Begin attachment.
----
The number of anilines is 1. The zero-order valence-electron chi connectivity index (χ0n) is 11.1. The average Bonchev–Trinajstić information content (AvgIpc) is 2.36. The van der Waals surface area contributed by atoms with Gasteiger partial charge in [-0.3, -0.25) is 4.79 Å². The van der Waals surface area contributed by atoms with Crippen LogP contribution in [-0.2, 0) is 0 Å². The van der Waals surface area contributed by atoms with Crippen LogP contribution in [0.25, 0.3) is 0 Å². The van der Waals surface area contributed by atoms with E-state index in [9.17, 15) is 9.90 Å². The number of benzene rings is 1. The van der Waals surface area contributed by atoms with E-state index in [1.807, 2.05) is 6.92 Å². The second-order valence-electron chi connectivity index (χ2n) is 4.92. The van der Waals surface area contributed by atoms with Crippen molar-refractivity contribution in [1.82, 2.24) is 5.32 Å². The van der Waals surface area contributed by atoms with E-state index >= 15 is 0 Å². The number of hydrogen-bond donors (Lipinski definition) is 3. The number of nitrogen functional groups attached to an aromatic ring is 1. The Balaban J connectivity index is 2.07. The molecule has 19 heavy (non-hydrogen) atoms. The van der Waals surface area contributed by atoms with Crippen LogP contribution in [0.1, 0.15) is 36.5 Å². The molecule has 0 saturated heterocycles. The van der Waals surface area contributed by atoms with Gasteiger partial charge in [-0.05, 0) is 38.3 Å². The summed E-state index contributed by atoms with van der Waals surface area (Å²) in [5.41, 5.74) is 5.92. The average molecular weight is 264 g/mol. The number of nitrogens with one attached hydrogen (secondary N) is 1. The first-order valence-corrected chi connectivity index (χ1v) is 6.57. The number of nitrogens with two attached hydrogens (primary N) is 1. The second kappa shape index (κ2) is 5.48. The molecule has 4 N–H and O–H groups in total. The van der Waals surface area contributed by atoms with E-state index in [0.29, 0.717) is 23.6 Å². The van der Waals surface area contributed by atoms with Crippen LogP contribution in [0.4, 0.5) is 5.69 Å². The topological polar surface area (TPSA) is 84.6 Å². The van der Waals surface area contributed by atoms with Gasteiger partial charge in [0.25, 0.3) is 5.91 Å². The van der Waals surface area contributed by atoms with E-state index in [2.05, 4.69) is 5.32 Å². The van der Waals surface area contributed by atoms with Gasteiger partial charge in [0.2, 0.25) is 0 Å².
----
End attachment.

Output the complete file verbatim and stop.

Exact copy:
The number of anilines is 1. The zero-order valence-electron chi connectivity index (χ0n) is 11.1. The average Bonchev–Trinajstić information content (AvgIpc) is 2.36. The van der Waals surface area contributed by atoms with Gasteiger partial charge in [-0.3, -0.25) is 4.79 Å². The van der Waals surface area contributed by atoms with Crippen LogP contribution in [-0.2, 0) is 0 Å². The van der Waals surface area contributed by atoms with Crippen LogP contribution in [0.25, 0.3) is 0 Å². The van der Waals surface area contributed by atoms with E-state index in [9.17, 15) is 9.90 Å². The number of benzene rings is 1. The van der Waals surface area contributed by atoms with E-state index in [1.807, 2.05) is 6.92 Å². The second-order valence-electron chi connectivity index (χ2n) is 4.92. The van der Waals surface area contributed by atoms with Crippen molar-refractivity contribution in [1.82, 2.24) is 5.32 Å². The van der Waals surface area contributed by atoms with E-state index >= 15 is 0 Å². The number of hydrogen-bond donors (Lipinski definition) is 3. The number of nitrogen functional groups attached to an aromatic ring is 1. The Balaban J connectivity index is 2.07. The molecule has 19 heavy (non-hydrogen) atoms. The van der Waals surface area contributed by atoms with Crippen LogP contribution in [0.1, 0.15) is 36.5 Å². The molecule has 0 saturated heterocycles. The van der Waals surface area contributed by atoms with Gasteiger partial charge in [-0.05, 0) is 38.3 Å². The summed E-state index contributed by atoms with van der Waals surface area (Å²) in [5.41, 5.74) is 5.92. The average molecular weight is 264 g/mol. The number of nitrogens with one attached hydrogen (secondary N) is 1. The first-order valence-corrected chi connectivity index (χ1v) is 6.57. The number of nitrogens with two attached hydrogens (primary N) is 1. The second kappa shape index (κ2) is 5.48. The molecule has 4 N–H and O–H groups in total. The van der Waals surface area contributed by atoms with E-state index in [0.29, 0.717) is 23.6 Å². The van der Waals surface area contributed by atoms with Crippen LogP contribution in [0.4, 0.5) is 5.69 Å². The topological polar surface area (TPSA) is 84.6 Å². The van der Waals surface area contributed by atoms with Gasteiger partial charge in [0.25, 0.3) is 5.91 Å². The van der Waals surface area contributed by atoms with E-state index in [2.05, 4.69) is 5.32 Å². The van der Waals surface area contributed by atoms with Gasteiger partial charge in [0.2, 0.25) is 0 Å².